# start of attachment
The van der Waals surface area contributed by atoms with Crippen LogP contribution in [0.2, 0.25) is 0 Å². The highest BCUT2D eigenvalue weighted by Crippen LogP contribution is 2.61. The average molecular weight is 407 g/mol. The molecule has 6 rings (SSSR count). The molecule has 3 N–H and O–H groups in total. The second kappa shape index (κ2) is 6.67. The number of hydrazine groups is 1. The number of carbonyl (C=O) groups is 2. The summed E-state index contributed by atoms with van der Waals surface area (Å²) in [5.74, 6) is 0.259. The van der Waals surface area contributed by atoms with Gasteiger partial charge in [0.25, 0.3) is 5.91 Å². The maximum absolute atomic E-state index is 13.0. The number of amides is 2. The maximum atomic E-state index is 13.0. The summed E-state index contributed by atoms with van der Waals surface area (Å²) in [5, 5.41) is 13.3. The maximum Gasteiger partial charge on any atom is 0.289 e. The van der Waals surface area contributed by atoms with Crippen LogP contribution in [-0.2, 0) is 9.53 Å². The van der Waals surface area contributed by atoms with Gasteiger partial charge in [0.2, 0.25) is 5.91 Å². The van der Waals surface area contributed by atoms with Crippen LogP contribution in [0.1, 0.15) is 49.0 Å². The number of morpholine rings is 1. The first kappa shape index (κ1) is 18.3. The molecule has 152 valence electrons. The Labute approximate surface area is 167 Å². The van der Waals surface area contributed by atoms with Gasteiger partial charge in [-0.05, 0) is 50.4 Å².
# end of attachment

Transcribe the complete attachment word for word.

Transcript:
The van der Waals surface area contributed by atoms with Crippen LogP contribution in [0.2, 0.25) is 0 Å². The highest BCUT2D eigenvalue weighted by Crippen LogP contribution is 2.61. The average molecular weight is 407 g/mol. The molecule has 6 rings (SSSR count). The molecule has 3 N–H and O–H groups in total. The second kappa shape index (κ2) is 6.67. The number of hydrazine groups is 1. The number of carbonyl (C=O) groups is 2. The summed E-state index contributed by atoms with van der Waals surface area (Å²) in [5.74, 6) is 0.259. The van der Waals surface area contributed by atoms with Gasteiger partial charge in [0.25, 0.3) is 5.91 Å². The maximum absolute atomic E-state index is 13.0. The number of amides is 2. The maximum atomic E-state index is 13.0. The summed E-state index contributed by atoms with van der Waals surface area (Å²) in [5, 5.41) is 13.3. The maximum Gasteiger partial charge on any atom is 0.289 e. The van der Waals surface area contributed by atoms with Crippen LogP contribution in [-0.2, 0) is 9.53 Å². The van der Waals surface area contributed by atoms with Gasteiger partial charge in [0.2, 0.25) is 5.91 Å². The van der Waals surface area contributed by atoms with Crippen LogP contribution in [0.1, 0.15) is 49.0 Å². The number of morpholine rings is 1. The first kappa shape index (κ1) is 18.3. The molecule has 152 valence electrons. The Labute approximate surface area is 167 Å². The van der Waals surface area contributed by atoms with Gasteiger partial charge in [-0.05, 0) is 50.4 Å².